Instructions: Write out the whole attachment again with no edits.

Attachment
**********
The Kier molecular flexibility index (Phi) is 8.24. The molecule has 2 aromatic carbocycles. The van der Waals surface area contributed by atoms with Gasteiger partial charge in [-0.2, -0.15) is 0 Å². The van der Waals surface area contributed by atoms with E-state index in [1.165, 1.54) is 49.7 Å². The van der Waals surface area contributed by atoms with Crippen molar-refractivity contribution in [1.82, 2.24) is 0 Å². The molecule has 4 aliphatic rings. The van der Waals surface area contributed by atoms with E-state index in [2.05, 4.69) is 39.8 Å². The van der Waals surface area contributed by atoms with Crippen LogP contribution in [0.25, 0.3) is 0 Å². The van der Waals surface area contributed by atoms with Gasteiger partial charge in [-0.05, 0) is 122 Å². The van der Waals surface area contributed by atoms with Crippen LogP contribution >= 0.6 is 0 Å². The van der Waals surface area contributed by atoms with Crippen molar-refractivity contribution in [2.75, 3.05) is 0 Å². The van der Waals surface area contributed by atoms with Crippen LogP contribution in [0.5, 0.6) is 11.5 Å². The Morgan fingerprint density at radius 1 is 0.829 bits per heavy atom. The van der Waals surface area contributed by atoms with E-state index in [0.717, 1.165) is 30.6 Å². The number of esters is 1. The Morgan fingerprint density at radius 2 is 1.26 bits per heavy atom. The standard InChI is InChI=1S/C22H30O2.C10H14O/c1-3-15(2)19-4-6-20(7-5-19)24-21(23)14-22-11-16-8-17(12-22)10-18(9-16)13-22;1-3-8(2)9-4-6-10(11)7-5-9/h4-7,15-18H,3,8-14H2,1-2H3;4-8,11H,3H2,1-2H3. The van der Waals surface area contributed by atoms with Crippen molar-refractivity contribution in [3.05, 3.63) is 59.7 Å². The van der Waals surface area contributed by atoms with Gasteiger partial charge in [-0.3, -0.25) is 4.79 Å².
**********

The Kier molecular flexibility index (Phi) is 8.24. The molecule has 2 aromatic carbocycles. The van der Waals surface area contributed by atoms with Gasteiger partial charge in [-0.2, -0.15) is 0 Å². The van der Waals surface area contributed by atoms with E-state index in [1.165, 1.54) is 49.7 Å². The van der Waals surface area contributed by atoms with Crippen molar-refractivity contribution in [1.82, 2.24) is 0 Å². The molecule has 4 aliphatic rings. The van der Waals surface area contributed by atoms with E-state index in [2.05, 4.69) is 39.8 Å². The van der Waals surface area contributed by atoms with Crippen LogP contribution in [0.25, 0.3) is 0 Å². The van der Waals surface area contributed by atoms with Gasteiger partial charge in [-0.05, 0) is 122 Å². The van der Waals surface area contributed by atoms with Crippen LogP contribution >= 0.6 is 0 Å². The van der Waals surface area contributed by atoms with Crippen molar-refractivity contribution in [2.75, 3.05) is 0 Å². The van der Waals surface area contributed by atoms with Crippen LogP contribution in [0.5, 0.6) is 11.5 Å². The Morgan fingerprint density at radius 1 is 0.829 bits per heavy atom. The van der Waals surface area contributed by atoms with E-state index in [0.717, 1.165) is 30.6 Å². The number of esters is 1. The Morgan fingerprint density at radius 2 is 1.26 bits per heavy atom. The standard InChI is InChI=1S/C22H30O2.C10H14O/c1-3-15(2)19-4-6-20(7-5-19)24-21(23)14-22-11-16-8-17(12-22)10-18(9-16)13-22;1-3-8(2)9-4-6-10(11)7-5-9/h4-7,15-18H,3,8-14H2,1-2H3;4-8,11H,3H2,1-2H3. The van der Waals surface area contributed by atoms with Crippen molar-refractivity contribution in [3.05, 3.63) is 59.7 Å². The van der Waals surface area contributed by atoms with Gasteiger partial charge in [-0.3, -0.25) is 4.79 Å².